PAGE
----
Video game business intelligence and research firms and teamed up to find out how many video games were sold in 2010, combining both retail and digitally-distributed purchases. The figures show that the retail channel is alive and well, though the digital sector is growing rapidly. Over 3.2 billion game purchases in total led to over $33 billion in revenues for 2010, with $2.5 billion (7.6% of the market total) coming from digitally-distributed products.
7.6% doesn't sound like very much of a market share until you consider that many digitally-distributed titles are much cheaper than retail products. Measure the share on unit numbers rather than revenue, and it's a very different story -- digital platforms, particularly iOS devices, dominate the market. According to the study, only 20% of unit sales came from the combined total of Wii, DS, PS3, PSP, PS2 and 360 retail titles, with the rest coming from digital sources. To put that in perspective, approximately 1.9 billion iOS games were sold last year, equating to total revenue of about $749 million; a comparatively small 147 million PS3 titles were sold at retail's higher price point, leading to a significantly higher $7.3 billion in revenue.
In terms of other digital distribution services, Steam led the way, with $910 million in revenue and 85 million units sold in 2010, making up an estimated 80% of the total PC digital market, and the closest digital rival to retail in terms of revenue. Xbox LIVE Arcade racked up $135 million from 17 million unit sales, while PSN was a little behind with $90 million and 10 million software units sold. Interestingly, combined DLC sales for 360 and PS3 equated to approximately $300 million in revenue -- considerably more than the combined total from XBLA and PSN game sales. Looks like DLC isn't going away any time soon, then.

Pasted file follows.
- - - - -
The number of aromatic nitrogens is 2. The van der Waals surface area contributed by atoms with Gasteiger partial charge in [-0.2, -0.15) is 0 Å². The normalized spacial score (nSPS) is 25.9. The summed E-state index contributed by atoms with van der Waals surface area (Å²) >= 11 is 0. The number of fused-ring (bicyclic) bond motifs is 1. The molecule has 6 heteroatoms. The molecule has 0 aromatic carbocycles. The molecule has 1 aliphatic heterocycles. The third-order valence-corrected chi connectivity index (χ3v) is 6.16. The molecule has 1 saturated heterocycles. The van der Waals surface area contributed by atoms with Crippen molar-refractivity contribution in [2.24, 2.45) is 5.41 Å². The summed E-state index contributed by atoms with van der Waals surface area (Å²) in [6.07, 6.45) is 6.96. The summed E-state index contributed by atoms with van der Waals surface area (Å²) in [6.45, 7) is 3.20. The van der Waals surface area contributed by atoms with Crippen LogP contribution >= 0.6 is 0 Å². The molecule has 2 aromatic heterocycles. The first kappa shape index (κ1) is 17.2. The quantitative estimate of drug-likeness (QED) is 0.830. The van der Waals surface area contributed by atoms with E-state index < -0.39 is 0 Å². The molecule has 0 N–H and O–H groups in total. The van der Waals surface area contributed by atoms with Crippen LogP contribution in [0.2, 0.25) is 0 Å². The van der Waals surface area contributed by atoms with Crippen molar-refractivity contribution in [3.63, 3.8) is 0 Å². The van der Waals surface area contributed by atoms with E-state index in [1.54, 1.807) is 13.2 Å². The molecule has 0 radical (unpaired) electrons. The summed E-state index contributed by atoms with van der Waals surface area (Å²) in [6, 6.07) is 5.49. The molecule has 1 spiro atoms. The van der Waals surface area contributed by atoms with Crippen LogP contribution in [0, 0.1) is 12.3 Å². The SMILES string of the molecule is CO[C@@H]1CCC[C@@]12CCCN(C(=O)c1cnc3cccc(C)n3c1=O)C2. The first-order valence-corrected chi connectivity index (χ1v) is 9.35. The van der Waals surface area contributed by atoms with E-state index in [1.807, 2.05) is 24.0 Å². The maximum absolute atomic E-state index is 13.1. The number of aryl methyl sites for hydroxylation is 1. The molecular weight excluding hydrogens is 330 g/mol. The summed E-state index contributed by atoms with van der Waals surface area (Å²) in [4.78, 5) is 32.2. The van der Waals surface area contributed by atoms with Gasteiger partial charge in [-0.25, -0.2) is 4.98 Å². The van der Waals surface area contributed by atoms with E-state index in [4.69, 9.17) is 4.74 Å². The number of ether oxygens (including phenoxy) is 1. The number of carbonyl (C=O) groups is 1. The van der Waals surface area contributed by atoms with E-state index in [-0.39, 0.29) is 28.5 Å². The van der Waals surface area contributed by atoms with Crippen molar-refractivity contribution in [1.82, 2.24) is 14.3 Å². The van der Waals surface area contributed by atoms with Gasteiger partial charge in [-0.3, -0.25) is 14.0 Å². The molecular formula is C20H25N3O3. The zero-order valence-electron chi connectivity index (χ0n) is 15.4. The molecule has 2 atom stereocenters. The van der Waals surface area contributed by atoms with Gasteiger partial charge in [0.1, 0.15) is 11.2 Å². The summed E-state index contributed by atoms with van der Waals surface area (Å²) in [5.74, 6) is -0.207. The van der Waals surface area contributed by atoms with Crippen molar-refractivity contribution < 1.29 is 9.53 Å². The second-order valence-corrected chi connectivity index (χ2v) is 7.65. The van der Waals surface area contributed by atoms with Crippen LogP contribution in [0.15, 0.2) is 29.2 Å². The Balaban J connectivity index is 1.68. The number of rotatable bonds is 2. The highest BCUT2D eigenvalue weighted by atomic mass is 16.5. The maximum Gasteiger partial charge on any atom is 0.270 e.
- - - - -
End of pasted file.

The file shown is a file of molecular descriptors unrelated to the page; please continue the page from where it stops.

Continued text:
PlayStation 3, Xbox 360 and Wii were top of the pile in terms of revenue, accounting for $7,293 million, $7,242 million and $6,830 million in revenue respectively. The typically lower price of Wii games means that Nintendo's software unit sales numbers were higher than both Sony's and Microsoft's -- 186 million units vs approximately 150 million each for PS3 and 360 -- but pulled in less money. PlayStation 2 retail titles are still hanging in there, too, with $756 million in revenue accounted for by 19 million units of software sold. Imagine how much higher that could be if the PS3 was properly backwards-compatible.
Bottom of the heap in terms of revenue were Android, Blackberry and Windows Mobile apps, with revenues of just $16 million, $8 million and $7 million respectively. In the case of Android, this $16 million comes from 465 million app sales compared to $7 million for 13 million units on Windows Mobile devices. Clearly Android developers are under-charging everyone -- not that consumers are complaining, from the looks of things.